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Attention Deficit Hyperactivity Disorder (ADHD)

I am doing a paper on Attention Deficit Hyperactivity Disorder (the symptoms, diagnosis, treatment, and prognosis). As a starter, can you provide me with an article that lists several sources in the bibliography? Thank you.

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I have located an article for you, "The Disorder Named AD/HD" (2001) (presented below and also attached). This article has detailed the order as facts that make is an excellent introduction to the disorder of AD/HD. You may want to make use of the 15 sources listed in the bibliography for your own paper. I also attached another overview article to draw on.

I hope this is helpful.

The Disorder Named AD/HD" (2001)

Occasionally, we may all have difficulty sitting still, paying attention or controlling impulsive behavior. For some people, the problem is so pervasive and persistent that it interferes with their daily life, including home, academic, social, and work settings.

Attention-Deficit/Hyperactivity Disorder (AD/HD) is characterized by developmentally inappropriate impulsivity, attention, and in some cases, hyperactivity. AD/HD is a neurobiological disorder that affects three-to-five percent1,2,3 of school-age children. Until recent years, it was believed that children outgrew AD/HD in adolescence. Perhaps, this was because hyperactivity often diminishes during the teen years. However, it is now known that many symptoms continue into adulthood. In fact, current research reflects rates of roughly two to four percent among adults.4

Although individuals with this disorder can be very successful in life, without identification and proper treatment, AD/HD may have serious consequences, including school failure, depression, problems with relationships, conduct disorder, substance abuse, and job failure. Early identification and treatment are extremely important.
Medical science first documented children exhibiting inattentiveness, impulsivity and hyperactivity in 1902. Since that time, the disorder has been given numerous names, including Minimal Brain Dysfunction, Hyperkinetic Reaction of Childhood, and Attention-Deficit Disorder With or Without Hyperactivity. With the Diagnostic and Statistical Manual, 4th Edition (DSM-IV) classification system, the disorder has been renamed Attention-Deficit/Hyperactivity Disorder. The current name reflects the importance of the inattention characteristics of the disorder as well as hyperactivity and impulsivity.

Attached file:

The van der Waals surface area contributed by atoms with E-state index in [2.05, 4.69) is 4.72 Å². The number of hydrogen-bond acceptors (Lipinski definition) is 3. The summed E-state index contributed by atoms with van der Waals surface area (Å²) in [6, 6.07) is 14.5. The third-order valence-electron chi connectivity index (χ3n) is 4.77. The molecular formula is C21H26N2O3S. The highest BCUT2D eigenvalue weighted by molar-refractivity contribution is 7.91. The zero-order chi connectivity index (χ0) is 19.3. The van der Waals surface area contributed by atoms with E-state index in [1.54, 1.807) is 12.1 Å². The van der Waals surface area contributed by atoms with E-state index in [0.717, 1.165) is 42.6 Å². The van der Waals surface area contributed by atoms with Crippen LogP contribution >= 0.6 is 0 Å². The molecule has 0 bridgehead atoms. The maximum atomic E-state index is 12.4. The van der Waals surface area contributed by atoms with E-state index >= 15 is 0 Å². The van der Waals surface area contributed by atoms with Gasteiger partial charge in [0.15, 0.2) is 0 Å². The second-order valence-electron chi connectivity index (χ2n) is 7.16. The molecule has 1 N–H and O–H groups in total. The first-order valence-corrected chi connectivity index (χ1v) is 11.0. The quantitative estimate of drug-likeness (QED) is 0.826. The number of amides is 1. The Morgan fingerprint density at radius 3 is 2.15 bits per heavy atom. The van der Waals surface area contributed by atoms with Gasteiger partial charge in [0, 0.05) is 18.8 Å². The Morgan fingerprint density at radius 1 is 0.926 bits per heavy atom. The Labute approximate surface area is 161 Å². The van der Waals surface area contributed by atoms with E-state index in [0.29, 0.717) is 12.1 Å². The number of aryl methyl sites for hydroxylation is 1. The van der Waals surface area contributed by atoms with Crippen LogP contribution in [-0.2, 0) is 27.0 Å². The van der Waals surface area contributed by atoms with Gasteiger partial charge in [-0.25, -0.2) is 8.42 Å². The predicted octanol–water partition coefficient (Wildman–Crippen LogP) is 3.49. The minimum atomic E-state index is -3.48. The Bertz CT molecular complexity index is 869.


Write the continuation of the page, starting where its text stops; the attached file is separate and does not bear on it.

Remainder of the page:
The Symptoms

Typically, AD/HD symptoms arise in early childhood, unless associated with some type of brain injury later in life. Some symptoms persist into adulthood and may pose life-long challenges. Although the official diagnostic criteria state that the onset of symptoms must occur before age seven, leading researchers in the field of AD/HD argue that criterion should be broadened to include onset anytime during childhood.2 Criteria for the three primary subtypes are summarized as follows:
AD/HD predominately inattentive type: (AD/HD-I)5

· Fails to give close attention to details or makes careless mistakes.
· Has difficulty sustaining attention.
· Does not appear to listen.
· Struggles to follow through on instructions.
· Has difficulty with organization.
· Avoids or dislikes tasks requiring sustained mental effort.
· Loses things.
· Is easily distracted.
· Is forgetful in daily activities.

AD/HD predominately hyperactive-impulsive type: (AD/HD-HI)5
· Fidgets with hands or feet or squirms in chair.
· Has difficulty remaining seated.
· Runs about or climbs excessively.
· Difficulty engaging in activities quietly.
· Acts as if driven by a motor.
· Talks excessively.
· Blurts out answers before questions have been completed.
· Difficulty waiting or taking turns.
· Interrupts or intrudes upon others.

AD/HD combined type: (AD/HD-C)5
· Individual meets both sets of inattention and hyperactive/impulsive criteria.

Youngsters with AD/HD often experience a two- to four-year developmental delay that makes them seem less mature and responsible than their peers. In addition, AD/HD frequently co-occurs with other conditions, such as depression, anxiety, or learning disabilities. For example, in 1999, NIMH research indicated that two thirds of children with AD/HD have a least one other coexisting condition.6 When coexisting conditions are present, academic and behavioral problems may be more complex.

Teens with AD/HD present a ...

Solution Summary

This solution provides one article (7 pages, 15 sources) on Attention Deficit Hyperactivity Disorder (the symptoms, diagnosis, treatment, and prognosis). Another informative overview article further details the symptoms and treatment components of the disorder.

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